Thread: EpDis: Z'ha'dum
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Old February 28th 06, 17:22   #6
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Join Date: Apr 2003
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Re: EpDis: Z\'ha\'dum

Finally we meet the "man in the middle"
I just can't resist posting what jms said about the "man in the middle" in his commentary in the volume 3 scriptbook under "All Alone In The Night"....

"Garibaldi stating "The man in-between is looking for you": The meaning of this line resulted in heated debates among the Babylon 5 fan community, arguments that continue to this day. So part of me is tempted to let it go unexplained. But the larger part of me wants to annoy the hell out of the deconstructionists who say that authors never know what the heck it is they're really writing, so here goes.

"Some have speculated that this refers to Justin, who meets Sheridan in "Z'ha'dum" and refers to himself as "a middle man." And I've since noted that in one sense, yes, the description fits. That was one of the things I considered when writing this scene, but not the only thing. Images and dreams have more than one meaning. Other fans have decided that the main in-between is Sinclair, or Kosh, or Morden, and those interpretations are as valid as anything else in terms of what each viewer takes away from the scene. Art, I think, is what happens in the distance between the observer and that which is observed. Interpretation is half the job. So if any of those options are what people wish to interpret, then for them that interpretation is valid.

"But in terms of the author's original intent... what I meant and what I was thinking about when I wrote it... while there was the Justin aspect, which is the easiest to explain in a quick internet note or on a convention platform... the truth is that, knowing what was coming up in the story years down the road, for me the man in-between... is Sheridan himself.

"Again... look at the scene. He's looking up at himself, both here and in "Sleeping in Light." Consider the following exchange between Lorien and Sheridan in "Whatever Happened to Mr. Garibaldi?" (Emphasis mine.)

If you did not hit bottom, then you are still falling, and all this is a dream.
Unless... you're in-between.

Between what?

Between moments. When we are born, we are allocated a finite number of seconds. Each tick of the clock slices off a piece of us. Tick, a possibility for joy is gone; tock, a careless word ends one path, opens another. Tick, tock, tick, tock, always running out of time. Yours is almost used up. You're between seconds, lost in the infinite possiblities between tick and tock; tick, you're alive, tock... well, it was a good life, but a short one.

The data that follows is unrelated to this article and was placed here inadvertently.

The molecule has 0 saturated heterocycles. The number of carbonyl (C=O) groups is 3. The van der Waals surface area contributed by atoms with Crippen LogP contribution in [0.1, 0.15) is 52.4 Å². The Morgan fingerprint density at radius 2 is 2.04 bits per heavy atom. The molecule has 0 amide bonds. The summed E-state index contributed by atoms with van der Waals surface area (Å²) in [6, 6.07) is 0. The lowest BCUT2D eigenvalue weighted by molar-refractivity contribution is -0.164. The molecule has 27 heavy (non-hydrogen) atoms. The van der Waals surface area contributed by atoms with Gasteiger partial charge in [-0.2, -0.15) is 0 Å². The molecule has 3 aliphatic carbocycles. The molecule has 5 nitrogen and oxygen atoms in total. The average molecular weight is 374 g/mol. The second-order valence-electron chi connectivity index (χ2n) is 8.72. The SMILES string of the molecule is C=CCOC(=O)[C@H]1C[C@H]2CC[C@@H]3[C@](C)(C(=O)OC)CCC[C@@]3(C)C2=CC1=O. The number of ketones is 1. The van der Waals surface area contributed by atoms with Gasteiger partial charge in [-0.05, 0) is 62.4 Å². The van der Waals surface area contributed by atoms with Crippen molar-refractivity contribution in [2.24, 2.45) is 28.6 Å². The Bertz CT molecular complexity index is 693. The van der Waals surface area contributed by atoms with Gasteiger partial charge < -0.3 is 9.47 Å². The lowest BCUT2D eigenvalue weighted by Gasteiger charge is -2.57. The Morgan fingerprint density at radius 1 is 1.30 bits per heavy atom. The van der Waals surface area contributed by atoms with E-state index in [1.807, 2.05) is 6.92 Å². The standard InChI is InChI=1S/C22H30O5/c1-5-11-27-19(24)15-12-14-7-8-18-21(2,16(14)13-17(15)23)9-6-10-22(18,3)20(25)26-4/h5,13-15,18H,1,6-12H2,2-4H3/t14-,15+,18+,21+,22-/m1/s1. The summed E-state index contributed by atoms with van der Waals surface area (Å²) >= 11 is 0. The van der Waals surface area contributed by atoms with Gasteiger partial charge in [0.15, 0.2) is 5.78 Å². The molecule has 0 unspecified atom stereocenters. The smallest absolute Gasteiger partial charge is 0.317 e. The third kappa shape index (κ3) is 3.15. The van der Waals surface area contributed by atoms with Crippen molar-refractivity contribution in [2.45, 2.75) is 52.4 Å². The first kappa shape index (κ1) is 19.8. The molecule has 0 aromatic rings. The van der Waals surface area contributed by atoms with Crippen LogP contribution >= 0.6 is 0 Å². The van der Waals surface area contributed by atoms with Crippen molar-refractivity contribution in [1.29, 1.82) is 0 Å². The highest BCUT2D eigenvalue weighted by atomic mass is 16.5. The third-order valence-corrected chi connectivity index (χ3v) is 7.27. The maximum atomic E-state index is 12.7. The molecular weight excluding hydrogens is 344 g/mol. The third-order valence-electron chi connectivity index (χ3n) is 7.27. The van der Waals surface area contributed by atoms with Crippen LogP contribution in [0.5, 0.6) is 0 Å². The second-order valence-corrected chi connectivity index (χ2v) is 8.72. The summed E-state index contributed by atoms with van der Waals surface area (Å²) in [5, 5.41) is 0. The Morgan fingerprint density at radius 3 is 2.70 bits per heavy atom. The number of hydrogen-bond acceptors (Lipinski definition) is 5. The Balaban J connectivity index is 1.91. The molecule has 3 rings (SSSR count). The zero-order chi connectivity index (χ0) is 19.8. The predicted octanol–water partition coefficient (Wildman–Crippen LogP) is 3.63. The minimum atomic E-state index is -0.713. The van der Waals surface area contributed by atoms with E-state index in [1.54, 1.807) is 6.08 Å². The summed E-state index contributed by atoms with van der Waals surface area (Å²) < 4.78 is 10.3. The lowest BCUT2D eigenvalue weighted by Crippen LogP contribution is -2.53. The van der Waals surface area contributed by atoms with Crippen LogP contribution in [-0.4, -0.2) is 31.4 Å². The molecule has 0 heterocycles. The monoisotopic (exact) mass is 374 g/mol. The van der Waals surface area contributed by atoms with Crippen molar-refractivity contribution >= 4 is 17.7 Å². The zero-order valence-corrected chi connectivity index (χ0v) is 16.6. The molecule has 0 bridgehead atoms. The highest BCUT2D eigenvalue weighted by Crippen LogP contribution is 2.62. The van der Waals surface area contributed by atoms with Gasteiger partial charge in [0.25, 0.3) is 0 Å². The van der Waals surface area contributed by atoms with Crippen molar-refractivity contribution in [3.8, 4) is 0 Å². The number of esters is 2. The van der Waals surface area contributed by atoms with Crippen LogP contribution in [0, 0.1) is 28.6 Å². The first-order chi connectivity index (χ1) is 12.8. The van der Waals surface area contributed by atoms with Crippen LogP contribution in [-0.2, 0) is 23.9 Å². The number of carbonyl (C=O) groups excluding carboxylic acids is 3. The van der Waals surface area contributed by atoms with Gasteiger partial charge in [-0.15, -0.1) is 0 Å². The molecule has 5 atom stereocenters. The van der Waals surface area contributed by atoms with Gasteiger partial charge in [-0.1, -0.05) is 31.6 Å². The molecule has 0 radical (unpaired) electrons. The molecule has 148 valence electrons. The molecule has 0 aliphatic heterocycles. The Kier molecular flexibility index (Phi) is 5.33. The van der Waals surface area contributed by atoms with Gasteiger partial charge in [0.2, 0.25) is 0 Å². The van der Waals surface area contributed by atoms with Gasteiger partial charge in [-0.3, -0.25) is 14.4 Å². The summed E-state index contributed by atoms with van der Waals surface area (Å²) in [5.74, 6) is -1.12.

"And then, from later in the same episode:

The others need me --

They need what you can be when you are no longer afraid. When you are no longer looking for reasons to live, but can simply <u>be</u>.

I can't.

Then I cannot help you, and you will be caught forever in-between. You must let go. Surrender yourself to death. The death of flesh, the death of fear. Step into the abyss and <u>let go</u>.

"At the risk of being trite... the Sheridan that he is one day going to become is looking for him, waiting for him on the other side of his decisions.

"Quantum physics tells us that time is primarily a matter of perception, that we actually exist simultaneously in the past, present and future. To someone who can step outside of human perception, such as Lorien, or Kosh, who transmits this dream to Sheridan just as he does to G'Kar later in "Dust to Dust," all those Sheridans are equally real at the same time. (Hence Kosh's comment, "You have always been here," and Lorien saying that Sheridan is "caught between seconds," caught in the subjective perception of time.) So what we have here is Sheridan looking at himself on the bridge, from his return from death in "The Summoning," looking at himself looking at himself in "Sleeping in Light."

"We all look to the future, trying to see the person we will one day become.

"We all look to the past, to the person who was and the decisions made that brought us to where we are today.

"For Sheridan, those moments... are this moment, brought together.

""The past tempts us, the present confuses us, the future frightens us... and our lives slip away, moment by moment, lost in that vast terrible in-between."" (pages 52-54)

I also have to seriously suspend disbelief that Sheridan somehow fought his way past freakin' Shadows, the baddest muthas in the galaxy, to get to that cliff.
I don't think disbelief has to be suspended too much if one views it as if the Shadows decided themselves to back off and use Anna once again, whom they send to Sheridan on the balcony. They very much would prefer to turn Sheridan than force him or kill him. Perhaps at that moment that Sheridan begins to fire on the Shadows and their agents, the Shadows consider what's happening and think that they'll definitely lose Sheridan to the chance to convert him if they themselves continue to attack. Try Anna, just one more time. And that gives Sheridan a moment to get away to the balcony.
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